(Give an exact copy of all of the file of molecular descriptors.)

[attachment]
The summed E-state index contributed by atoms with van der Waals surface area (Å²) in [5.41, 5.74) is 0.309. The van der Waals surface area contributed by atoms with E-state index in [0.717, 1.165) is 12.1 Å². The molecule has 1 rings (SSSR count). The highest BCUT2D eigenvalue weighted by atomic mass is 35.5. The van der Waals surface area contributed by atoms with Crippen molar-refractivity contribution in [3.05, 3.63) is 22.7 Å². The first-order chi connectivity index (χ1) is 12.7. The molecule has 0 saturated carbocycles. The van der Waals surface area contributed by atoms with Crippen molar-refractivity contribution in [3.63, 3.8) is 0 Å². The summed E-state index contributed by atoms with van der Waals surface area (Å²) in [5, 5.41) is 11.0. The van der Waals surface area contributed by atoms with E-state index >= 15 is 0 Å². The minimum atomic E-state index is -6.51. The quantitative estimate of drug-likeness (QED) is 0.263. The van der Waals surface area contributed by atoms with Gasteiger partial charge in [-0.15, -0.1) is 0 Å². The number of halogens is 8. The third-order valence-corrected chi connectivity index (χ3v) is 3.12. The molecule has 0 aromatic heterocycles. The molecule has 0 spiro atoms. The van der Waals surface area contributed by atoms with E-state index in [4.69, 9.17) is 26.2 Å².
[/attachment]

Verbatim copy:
The summed E-state index contributed by atoms with van der Waals surface area (Å²) in [5.41, 5.74) is 0.309. The van der Waals surface area contributed by atoms with E-state index in [0.717, 1.165) is 12.1 Å². The molecule has 1 rings (SSSR count). The highest BCUT2D eigenvalue weighted by atomic mass is 35.5. The van der Waals surface area contributed by atoms with Crippen molar-refractivity contribution in [3.05, 3.63) is 22.7 Å². The first-order chi connectivity index (χ1) is 12.7. The molecule has 0 saturated carbocycles. The van der Waals surface area contributed by atoms with Crippen molar-refractivity contribution in [3.63, 3.8) is 0 Å². The summed E-state index contributed by atoms with van der Waals surface area (Å²) in [5, 5.41) is 11.0. The van der Waals surface area contributed by atoms with E-state index >= 15 is 0 Å². The minimum atomic E-state index is -6.51. The quantitative estimate of drug-likeness (QED) is 0.263. The van der Waals surface area contributed by atoms with Gasteiger partial charge in [-0.15, -0.1) is 0 Å². The number of halogens is 8. The third-order valence-corrected chi connectivity index (χ3v) is 3.12. The molecule has 0 aromatic heterocycles. The molecule has 0 spiro atoms. The van der Waals surface area contributed by atoms with E-state index in [4.69, 9.17) is 26.2 Å².